Finland's average inflation rate was 7.1 percent in 2022, Statistics Finland reported on Friday.
Last month consumer prices were 9.1 percent higher than in December 2021. The agency particularly cited higher electricity costs and rising credit interest rates as the cause.
The inflation rate in November was 10.1 percent, but continued price hikes were restrained by a relative decline in petrol and diesel prices, according to the number-crunching agency.
Electricity was 64 percent more expensive in December than the same month the previous year, while mortgage interest rates rose by 124 percent.
Meanwhile, the cost of food in December was 16 percent higher than the same month the previous year, according to the agency.
The biggest food price hikes over the course of last year were for grains (45%), eggs (37%) and butter (36%).
However, Statistics Finland's head actuary, Kristiina Nieminen, explained that the rate of food price increases are expected to slow down somewhat this year. But they will continue to rise.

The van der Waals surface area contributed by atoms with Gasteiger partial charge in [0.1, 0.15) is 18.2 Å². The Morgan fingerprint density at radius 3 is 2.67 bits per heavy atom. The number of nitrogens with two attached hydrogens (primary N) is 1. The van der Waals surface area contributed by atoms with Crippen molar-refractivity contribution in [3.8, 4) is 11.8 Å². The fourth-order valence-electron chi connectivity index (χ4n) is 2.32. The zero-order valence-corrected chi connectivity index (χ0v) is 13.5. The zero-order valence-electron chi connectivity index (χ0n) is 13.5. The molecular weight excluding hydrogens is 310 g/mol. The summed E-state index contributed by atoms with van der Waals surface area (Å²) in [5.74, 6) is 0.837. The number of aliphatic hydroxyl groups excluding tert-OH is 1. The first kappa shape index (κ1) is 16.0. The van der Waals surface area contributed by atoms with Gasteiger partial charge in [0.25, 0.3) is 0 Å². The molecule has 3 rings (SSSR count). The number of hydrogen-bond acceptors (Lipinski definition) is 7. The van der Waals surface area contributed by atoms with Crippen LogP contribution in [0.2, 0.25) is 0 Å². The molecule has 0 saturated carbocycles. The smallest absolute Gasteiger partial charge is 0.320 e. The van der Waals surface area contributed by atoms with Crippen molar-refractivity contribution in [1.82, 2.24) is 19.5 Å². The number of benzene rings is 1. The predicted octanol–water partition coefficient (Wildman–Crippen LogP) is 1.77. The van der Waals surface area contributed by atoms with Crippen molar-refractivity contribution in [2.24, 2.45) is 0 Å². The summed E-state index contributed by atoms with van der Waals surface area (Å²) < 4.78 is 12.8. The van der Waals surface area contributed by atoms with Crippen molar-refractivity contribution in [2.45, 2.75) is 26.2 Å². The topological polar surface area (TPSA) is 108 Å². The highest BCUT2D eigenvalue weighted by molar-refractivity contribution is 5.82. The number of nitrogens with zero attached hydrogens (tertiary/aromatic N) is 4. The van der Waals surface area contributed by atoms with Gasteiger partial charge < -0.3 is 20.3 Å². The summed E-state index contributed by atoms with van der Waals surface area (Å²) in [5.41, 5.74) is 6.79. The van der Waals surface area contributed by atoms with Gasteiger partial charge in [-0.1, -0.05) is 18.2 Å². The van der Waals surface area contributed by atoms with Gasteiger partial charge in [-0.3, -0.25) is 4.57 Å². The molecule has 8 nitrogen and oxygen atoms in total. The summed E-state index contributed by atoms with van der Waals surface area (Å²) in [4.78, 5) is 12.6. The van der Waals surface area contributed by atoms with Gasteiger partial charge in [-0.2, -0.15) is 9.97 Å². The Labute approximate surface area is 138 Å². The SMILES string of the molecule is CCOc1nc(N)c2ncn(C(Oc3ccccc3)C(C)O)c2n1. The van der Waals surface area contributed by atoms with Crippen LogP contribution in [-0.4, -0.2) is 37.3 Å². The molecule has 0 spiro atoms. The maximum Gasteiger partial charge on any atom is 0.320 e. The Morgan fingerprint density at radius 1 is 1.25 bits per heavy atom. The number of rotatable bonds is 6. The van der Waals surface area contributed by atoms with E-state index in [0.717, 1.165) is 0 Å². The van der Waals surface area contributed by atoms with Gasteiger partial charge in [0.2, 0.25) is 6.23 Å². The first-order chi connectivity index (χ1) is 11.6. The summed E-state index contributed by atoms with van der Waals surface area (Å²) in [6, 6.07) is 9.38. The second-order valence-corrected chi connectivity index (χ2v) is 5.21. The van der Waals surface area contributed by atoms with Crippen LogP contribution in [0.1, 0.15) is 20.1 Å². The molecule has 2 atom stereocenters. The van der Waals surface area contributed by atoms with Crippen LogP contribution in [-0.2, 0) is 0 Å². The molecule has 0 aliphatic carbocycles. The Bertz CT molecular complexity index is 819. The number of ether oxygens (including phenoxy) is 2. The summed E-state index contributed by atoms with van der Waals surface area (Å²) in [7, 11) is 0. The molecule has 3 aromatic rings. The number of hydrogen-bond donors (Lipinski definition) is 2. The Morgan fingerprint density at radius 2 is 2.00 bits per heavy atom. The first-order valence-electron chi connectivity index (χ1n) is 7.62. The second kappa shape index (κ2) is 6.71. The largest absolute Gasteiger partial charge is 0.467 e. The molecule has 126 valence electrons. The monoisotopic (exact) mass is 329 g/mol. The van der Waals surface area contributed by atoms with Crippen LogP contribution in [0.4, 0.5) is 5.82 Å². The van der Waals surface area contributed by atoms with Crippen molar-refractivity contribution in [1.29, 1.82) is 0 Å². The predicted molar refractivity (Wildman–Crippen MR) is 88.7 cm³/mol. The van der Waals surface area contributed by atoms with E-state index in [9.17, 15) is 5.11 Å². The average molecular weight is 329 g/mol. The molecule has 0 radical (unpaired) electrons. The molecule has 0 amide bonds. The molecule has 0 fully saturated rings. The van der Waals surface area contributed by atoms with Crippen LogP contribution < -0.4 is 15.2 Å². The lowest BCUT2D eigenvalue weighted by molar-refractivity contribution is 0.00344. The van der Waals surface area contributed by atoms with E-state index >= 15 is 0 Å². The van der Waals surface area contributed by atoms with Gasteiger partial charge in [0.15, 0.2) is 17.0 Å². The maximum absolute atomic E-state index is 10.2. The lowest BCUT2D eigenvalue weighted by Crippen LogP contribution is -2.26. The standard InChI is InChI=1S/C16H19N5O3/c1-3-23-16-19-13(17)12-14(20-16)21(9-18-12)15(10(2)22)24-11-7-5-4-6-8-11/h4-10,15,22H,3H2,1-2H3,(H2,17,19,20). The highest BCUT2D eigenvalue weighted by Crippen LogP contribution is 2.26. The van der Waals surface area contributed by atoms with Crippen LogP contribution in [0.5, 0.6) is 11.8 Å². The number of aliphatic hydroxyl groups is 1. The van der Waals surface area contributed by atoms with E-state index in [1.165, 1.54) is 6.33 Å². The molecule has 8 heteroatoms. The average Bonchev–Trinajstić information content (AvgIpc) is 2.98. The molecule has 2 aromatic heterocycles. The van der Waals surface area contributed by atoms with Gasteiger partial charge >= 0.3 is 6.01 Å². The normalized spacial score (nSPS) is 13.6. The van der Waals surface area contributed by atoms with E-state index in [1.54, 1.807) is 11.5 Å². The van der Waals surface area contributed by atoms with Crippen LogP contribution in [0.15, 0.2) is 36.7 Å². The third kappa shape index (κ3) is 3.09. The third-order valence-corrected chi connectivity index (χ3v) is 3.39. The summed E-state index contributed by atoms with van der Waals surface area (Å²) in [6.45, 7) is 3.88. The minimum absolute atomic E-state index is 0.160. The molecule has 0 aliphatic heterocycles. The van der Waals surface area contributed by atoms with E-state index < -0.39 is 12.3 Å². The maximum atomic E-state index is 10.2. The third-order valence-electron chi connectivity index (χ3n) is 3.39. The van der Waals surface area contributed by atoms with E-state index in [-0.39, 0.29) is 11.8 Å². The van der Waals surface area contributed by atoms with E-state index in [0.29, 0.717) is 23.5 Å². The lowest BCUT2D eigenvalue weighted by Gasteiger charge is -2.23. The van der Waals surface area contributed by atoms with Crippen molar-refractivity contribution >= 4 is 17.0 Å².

"In the beginning of the year, we'll see strong growth figures. There's also so much legacy inflation from last year, that even if there are no changes in price or taxation, the price of food will still rise by around 5.7 percent annually," Nieminen said.
At the same time, the PTT economic research institute's research director, Sari Forsman-Hugg, said that she expects food prices to rise by an average of three to four percent.
"The biggest increases will be seen in the beginning of the year, but then the upward pace will decline and prices could even decrease. The price level will still remain at a higher than usual level," Forsman-Hugg explained.
Construction costs up too
Prices also rose in the construction sector in December, with an overall increase of 5.3 percent, year-on-year.
Statistics Finland reported that thermal insulation prices rose by 17.8 percent and heat, water and sewer material prices increased by 17.1 percent. However, a drop in the cost of timber structures continued to decrease by 7.6 percent.